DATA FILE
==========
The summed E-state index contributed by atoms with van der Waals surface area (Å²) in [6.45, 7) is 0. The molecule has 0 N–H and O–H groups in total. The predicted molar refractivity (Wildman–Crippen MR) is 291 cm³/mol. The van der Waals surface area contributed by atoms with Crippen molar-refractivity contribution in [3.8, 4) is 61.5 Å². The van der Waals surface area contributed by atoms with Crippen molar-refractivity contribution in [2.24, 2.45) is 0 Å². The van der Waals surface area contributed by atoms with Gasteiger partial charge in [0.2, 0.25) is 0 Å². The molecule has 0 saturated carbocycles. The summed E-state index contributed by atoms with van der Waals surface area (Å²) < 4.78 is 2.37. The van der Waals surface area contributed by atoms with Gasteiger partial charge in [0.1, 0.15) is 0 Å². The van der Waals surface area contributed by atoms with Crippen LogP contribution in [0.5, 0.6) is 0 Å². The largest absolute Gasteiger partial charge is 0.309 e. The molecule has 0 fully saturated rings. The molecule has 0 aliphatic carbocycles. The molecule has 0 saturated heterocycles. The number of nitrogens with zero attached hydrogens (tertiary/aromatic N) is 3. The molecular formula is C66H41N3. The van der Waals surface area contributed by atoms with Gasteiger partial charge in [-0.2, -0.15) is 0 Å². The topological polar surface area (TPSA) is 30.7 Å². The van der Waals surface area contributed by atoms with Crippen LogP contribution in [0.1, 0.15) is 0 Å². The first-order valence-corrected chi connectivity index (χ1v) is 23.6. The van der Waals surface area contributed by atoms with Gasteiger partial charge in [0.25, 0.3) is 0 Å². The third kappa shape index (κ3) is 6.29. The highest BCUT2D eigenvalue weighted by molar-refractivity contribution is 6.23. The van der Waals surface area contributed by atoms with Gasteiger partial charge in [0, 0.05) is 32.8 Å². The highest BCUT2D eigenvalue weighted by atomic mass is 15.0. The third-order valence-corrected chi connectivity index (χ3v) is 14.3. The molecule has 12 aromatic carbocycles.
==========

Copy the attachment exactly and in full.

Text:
The summed E-state index contributed by atoms with van der Waals surface area (Å²) in [6.45, 7) is 0. The molecule has 0 N–H and O–H groups in total. The predicted molar refractivity (Wildman–Crippen MR) is 291 cm³/mol. The van der Waals surface area contributed by atoms with Crippen molar-refractivity contribution in [3.8, 4) is 61.5 Å². The van der Waals surface area contributed by atoms with Crippen molar-refractivity contribution in [2.24, 2.45) is 0 Å². The van der Waals surface area contributed by atoms with Gasteiger partial charge in [0.2, 0.25) is 0 Å². The molecule has 0 saturated carbocycles. The summed E-state index contributed by atoms with van der Waals surface area (Å²) < 4.78 is 2.37. The van der Waals surface area contributed by atoms with Gasteiger partial charge in [0.1, 0.15) is 0 Å². The van der Waals surface area contributed by atoms with Crippen LogP contribution in [0.5, 0.6) is 0 Å². The largest absolute Gasteiger partial charge is 0.309 e. The molecule has 0 fully saturated rings. The molecule has 0 aliphatic carbocycles. The molecule has 0 saturated heterocycles. The number of nitrogens with zero attached hydrogens (tertiary/aromatic N) is 3. The molecular formula is C66H41N3. The van der Waals surface area contributed by atoms with Gasteiger partial charge in [-0.2, -0.15) is 0 Å². The topological polar surface area (TPSA) is 30.7 Å². The van der Waals surface area contributed by atoms with Crippen LogP contribution in [0.1, 0.15) is 0 Å². The first-order valence-corrected chi connectivity index (χ1v) is 23.6. The van der Waals surface area contributed by atoms with Gasteiger partial charge in [0.25, 0.3) is 0 Å². The third kappa shape index (κ3) is 6.29. The highest BCUT2D eigenvalue weighted by molar-refractivity contribution is 6.23. The van der Waals surface area contributed by atoms with Gasteiger partial charge in [0, 0.05) is 32.8 Å². The highest BCUT2D eigenvalue weighted by atomic mass is 15.0. The third-order valence-corrected chi connectivity index (χ3v) is 14.3. The molecule has 12 aromatic carbocycles.